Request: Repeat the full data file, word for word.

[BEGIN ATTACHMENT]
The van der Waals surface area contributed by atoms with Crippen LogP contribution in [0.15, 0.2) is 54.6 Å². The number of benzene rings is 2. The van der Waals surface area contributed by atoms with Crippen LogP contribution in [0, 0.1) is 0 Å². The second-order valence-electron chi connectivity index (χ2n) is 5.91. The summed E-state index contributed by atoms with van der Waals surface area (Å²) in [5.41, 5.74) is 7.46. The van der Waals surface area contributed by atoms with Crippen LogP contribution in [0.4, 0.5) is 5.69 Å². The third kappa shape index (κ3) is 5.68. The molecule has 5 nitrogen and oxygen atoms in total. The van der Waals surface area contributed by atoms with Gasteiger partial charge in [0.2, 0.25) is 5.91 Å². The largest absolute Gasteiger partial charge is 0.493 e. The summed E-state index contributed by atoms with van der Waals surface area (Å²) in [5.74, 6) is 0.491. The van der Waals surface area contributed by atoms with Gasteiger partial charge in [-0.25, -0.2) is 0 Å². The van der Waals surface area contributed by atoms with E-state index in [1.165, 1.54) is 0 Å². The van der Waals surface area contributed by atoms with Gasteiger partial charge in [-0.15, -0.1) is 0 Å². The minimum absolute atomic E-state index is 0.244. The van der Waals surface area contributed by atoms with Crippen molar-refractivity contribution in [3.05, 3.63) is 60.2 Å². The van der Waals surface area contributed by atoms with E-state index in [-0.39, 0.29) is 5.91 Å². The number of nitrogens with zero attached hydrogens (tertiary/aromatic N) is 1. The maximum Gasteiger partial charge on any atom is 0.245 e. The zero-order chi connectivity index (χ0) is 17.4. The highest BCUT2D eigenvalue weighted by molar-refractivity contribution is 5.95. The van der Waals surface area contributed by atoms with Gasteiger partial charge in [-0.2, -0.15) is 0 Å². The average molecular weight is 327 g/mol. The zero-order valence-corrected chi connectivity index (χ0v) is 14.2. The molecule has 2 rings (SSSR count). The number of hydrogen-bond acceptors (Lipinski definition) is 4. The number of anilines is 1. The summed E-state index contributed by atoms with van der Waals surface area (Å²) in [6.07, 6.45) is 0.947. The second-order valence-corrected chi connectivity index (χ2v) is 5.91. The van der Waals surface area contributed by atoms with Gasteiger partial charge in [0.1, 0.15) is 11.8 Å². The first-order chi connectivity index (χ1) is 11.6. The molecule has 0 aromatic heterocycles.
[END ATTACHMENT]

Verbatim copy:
The van der Waals surface area contributed by atoms with Crippen LogP contribution in [0.15, 0.2) is 54.6 Å². The number of benzene rings is 2. The van der Waals surface area contributed by atoms with Crippen LogP contribution in [0, 0.1) is 0 Å². The second-order valence-electron chi connectivity index (χ2n) is 5.91. The summed E-state index contributed by atoms with van der Waals surface area (Å²) in [5.41, 5.74) is 7.46. The van der Waals surface area contributed by atoms with Crippen LogP contribution in [0.4, 0.5) is 5.69 Å². The third kappa shape index (κ3) is 5.68. The molecule has 5 nitrogen and oxygen atoms in total. The van der Waals surface area contributed by atoms with Gasteiger partial charge in [0.2, 0.25) is 5.91 Å². The largest absolute Gasteiger partial charge is 0.493 e. The summed E-state index contributed by atoms with van der Waals surface area (Å²) in [5.74, 6) is 0.491. The van der Waals surface area contributed by atoms with Gasteiger partial charge in [-0.25, -0.2) is 0 Å². The van der Waals surface area contributed by atoms with E-state index in [1.165, 1.54) is 0 Å². The van der Waals surface area contributed by atoms with Gasteiger partial charge in [-0.15, -0.1) is 0 Å². The minimum absolute atomic E-state index is 0.244. The van der Waals surface area contributed by atoms with Crippen molar-refractivity contribution in [3.05, 3.63) is 60.2 Å². The van der Waals surface area contributed by atoms with E-state index in [-0.39, 0.29) is 5.91 Å². The number of nitrogens with zero attached hydrogens (tertiary/aromatic N) is 1. The maximum Gasteiger partial charge on any atom is 0.245 e. The zero-order chi connectivity index (χ0) is 17.4. The highest BCUT2D eigenvalue weighted by molar-refractivity contribution is 5.95. The van der Waals surface area contributed by atoms with Gasteiger partial charge in [-0.2, -0.15) is 0 Å². The average molecular weight is 327 g/mol. The zero-order valence-corrected chi connectivity index (χ0v) is 14.2. The molecule has 2 rings (SSSR count). The number of hydrogen-bond acceptors (Lipinski definition) is 4. The number of anilines is 1. The summed E-state index contributed by atoms with van der Waals surface area (Å²) in [6.07, 6.45) is 0.947. The second-order valence-corrected chi connectivity index (χ2v) is 5.91. The van der Waals surface area contributed by atoms with Gasteiger partial charge in [0.1, 0.15) is 11.8 Å². The first-order chi connectivity index (χ1) is 11.6. The molecule has 0 aromatic heterocycles.